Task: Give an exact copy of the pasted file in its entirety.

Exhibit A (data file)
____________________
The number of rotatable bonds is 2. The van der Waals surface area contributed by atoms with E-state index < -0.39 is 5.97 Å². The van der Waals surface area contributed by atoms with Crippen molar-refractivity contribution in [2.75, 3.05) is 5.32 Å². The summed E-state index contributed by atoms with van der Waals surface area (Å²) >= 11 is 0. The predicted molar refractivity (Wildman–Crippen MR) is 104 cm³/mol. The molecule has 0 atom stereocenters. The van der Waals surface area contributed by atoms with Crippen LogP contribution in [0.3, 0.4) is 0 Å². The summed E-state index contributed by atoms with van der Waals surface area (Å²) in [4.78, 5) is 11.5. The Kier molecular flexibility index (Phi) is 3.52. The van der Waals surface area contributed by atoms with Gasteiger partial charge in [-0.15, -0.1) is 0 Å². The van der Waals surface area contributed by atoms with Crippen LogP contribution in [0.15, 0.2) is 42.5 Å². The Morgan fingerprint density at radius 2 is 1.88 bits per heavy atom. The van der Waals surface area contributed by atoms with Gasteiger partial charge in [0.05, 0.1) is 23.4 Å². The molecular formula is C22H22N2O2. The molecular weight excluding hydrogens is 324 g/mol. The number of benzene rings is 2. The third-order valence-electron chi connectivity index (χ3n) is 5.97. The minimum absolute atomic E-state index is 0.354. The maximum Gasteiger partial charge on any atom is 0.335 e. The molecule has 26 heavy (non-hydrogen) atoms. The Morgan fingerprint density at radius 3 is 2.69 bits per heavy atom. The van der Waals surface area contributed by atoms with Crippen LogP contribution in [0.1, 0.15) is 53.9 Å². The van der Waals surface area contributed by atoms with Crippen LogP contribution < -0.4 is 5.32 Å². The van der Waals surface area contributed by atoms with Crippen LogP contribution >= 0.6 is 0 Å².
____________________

The number of rotatable bonds is 2. The van der Waals surface area contributed by atoms with E-state index < -0.39 is 5.97 Å². The van der Waals surface area contributed by atoms with Crippen molar-refractivity contribution in [2.75, 3.05) is 5.32 Å². The summed E-state index contributed by atoms with van der Waals surface area (Å²) >= 11 is 0. The predicted molar refractivity (Wildman–Crippen MR) is 104 cm³/mol. The molecule has 0 atom stereocenters. The van der Waals surface area contributed by atoms with Crippen LogP contribution in [0.3, 0.4) is 0 Å². The summed E-state index contributed by atoms with van der Waals surface area (Å²) in [4.78, 5) is 11.5. The Kier molecular flexibility index (Phi) is 3.52. The van der Waals surface area contributed by atoms with Gasteiger partial charge in [-0.15, -0.1) is 0 Å². The van der Waals surface area contributed by atoms with Crippen LogP contribution in [0.15, 0.2) is 42.5 Å². The Morgan fingerprint density at radius 2 is 1.88 bits per heavy atom. The van der Waals surface area contributed by atoms with Gasteiger partial charge in [0.05, 0.1) is 23.4 Å². The molecular formula is C22H22N2O2. The molecular weight excluding hydrogens is 324 g/mol. The number of benzene rings is 2. The third-order valence-electron chi connectivity index (χ3n) is 5.97. The minimum absolute atomic E-state index is 0.354. The maximum Gasteiger partial charge on any atom is 0.335 e. The molecule has 26 heavy (non-hydrogen) atoms. The Morgan fingerprint density at radius 3 is 2.69 bits per heavy atom. The van der Waals surface area contributed by atoms with Crippen LogP contribution in [0.1, 0.15) is 53.9 Å². The van der Waals surface area contributed by atoms with Crippen LogP contribution < -0.4 is 5.32 Å². The van der Waals surface area contributed by atoms with Crippen LogP contribution >= 0.6 is 0 Å².